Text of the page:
Samuel E. Balentine Smyth & Helwys Publishing 2006-12-01

Each chapter in this book explores a textual “unit [and] the discussion centers around two basic sections: Commentary and Connections” (p. xv). The Commentary section is devoted to analysis of the passage, details of language, historical information, and literary forms (ibid.). This section also explores theological issues in the passage. The Connections section presents “potential applications of insights” (ibid.) and “themes for sermon planning and . . . approaches for preaching” (p. xvi). Sidebars provide additional insights on historical information (charts, lists, maps, etc.), graphic outlines of literary structure in the Book of Job, definitions of terms and issues, quotations relevant to the passage, notes on the history of interpretation, and illustrations (pictures of landscape, archaeological objects, and pieces of art). The book is profuse in artwork. Three other “helps” are provided at intervals: the “alpha and omega” language that “offers further exploration of the Scriptural selection” (p. xvii), a culture and context icon that points to “comments on contextual or cultural details” (ibid.), and an interpretation icon that points to selections from classic and contemporary literature (ibid.). Here one finds postmodern readings and suggested insights from differing hermeneutical approaches.

In the forty-page introduction Balentine sets the mood of the commentary by discussing “Job before the Bible” (relating to ancient Near Eastern “Jobs”), “Job in the Bible” (the relationship between the various cycles of speeches), and “Job beyond the Bible” (Jewish and Christian readings), followed by a section on “abiding theological issues and lingering Joban perspectives.”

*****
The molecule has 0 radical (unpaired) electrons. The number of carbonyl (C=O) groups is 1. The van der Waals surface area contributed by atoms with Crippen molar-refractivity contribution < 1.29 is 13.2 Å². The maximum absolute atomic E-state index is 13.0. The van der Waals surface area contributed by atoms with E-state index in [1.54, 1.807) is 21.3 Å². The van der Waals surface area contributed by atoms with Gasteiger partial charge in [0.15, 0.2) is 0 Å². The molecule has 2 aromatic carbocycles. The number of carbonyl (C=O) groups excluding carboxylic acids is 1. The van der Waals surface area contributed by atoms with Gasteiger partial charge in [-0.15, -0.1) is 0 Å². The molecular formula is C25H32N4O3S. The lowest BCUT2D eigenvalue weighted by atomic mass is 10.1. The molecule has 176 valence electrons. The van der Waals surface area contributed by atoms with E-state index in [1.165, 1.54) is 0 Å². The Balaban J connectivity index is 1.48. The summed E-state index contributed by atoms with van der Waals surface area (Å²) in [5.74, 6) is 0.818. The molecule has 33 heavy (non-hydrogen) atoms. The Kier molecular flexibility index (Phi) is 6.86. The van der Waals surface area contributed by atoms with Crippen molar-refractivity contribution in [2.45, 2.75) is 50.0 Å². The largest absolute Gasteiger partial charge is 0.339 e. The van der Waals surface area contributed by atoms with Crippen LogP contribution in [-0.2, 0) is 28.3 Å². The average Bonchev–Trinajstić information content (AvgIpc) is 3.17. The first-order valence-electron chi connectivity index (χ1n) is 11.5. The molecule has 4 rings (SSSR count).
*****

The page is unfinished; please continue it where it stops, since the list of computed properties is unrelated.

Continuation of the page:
The Commentary section presents current views on Job as well as Balentine’s particular interpretations. Apparently he has included his own translations of the text. Regarding “the satan,” or the accuser, Balentine writes that “the majority of English translations unfortunately render this word as ‘Satan,’ a designation that misleadingly associates this one with ‘the devil’ of later Christian theology” (p. 51). Balentine comments that Job’s “wife’s speech [in 2:7–40] is ambiguous and open to multiple interpretations. Her words curiously echo the objectives of both God and the satan” (p. 76, italics his). Balantine says little about Job’s statement in 2:10 about accepting both good and trouble from God.

The section on Job’s cursing of his birth (chap. 3) is helpful and includes sidebars on “The Language of Cursing” (p. 81), “Leviathan” (p. 87), and a comparison of Job 3 and 1:21 (p. 88). The third section, on the three cycles of Job’s debate with the friends, though cumbersome, contains useful information on both scholarly and practical levels. Balentine’s discussion of 19:25–27 offers several interpretations. He states, “A full appropriation of Job’s hope for a redeemer depends on recognizing with him the abiding tension of living between what is and what might be. The temptation is to weigh what might be so heavily that what is no longer factors into the balance of faith’s equations” (p. 293, italics his). Balentine does not see this passage as necessarily referring to a New Testament understanding of “redeemer” nor to a bodily resurrection. The discussion on the wisdom speech of Job (chap. 28) is worthy in both the commentary and connections sections (pp. 415–36).

In Balentine’s discussion of Elihu’s speeches (Job 32–37) he mentions that Elihu placed himself in Job’s position and wanted to offer reasons for suffering other than some previous sin. However, Balentine fails to note the contribution Elihu made in chapters 36–37 in preparing for God’s speeches in chapters 38–41. Balentine follows the traditional view of minimizing Elihu’s importance in the narrative.

Do God’s speeches constitute a real response to Job’s desperate call for justice, and if so, how? Balentine argues from the rhetorical development of the book that the answer to this question necessarily lies with the readers. He wrongly suggests that the answer is left to the reader’s interpretation. Job’s key statement in 42:5 (“I have heard of You by the hearing of the ear; but now my eye sees You”) is discussed all too briefly.

Though helpful in some ways, this book offers little that is new in Joban scholarship. The book’s uniqueness is that it offers both commentary and application as well as numerous sidebars and other helps, along with interesting artwork. However, the length of the book and its price limit the number of potential readers. A compact disc accompanies the book. Balentine is professor of Old Testament at Union Theological Seminary, Richmond, Virginia.

About the Contributors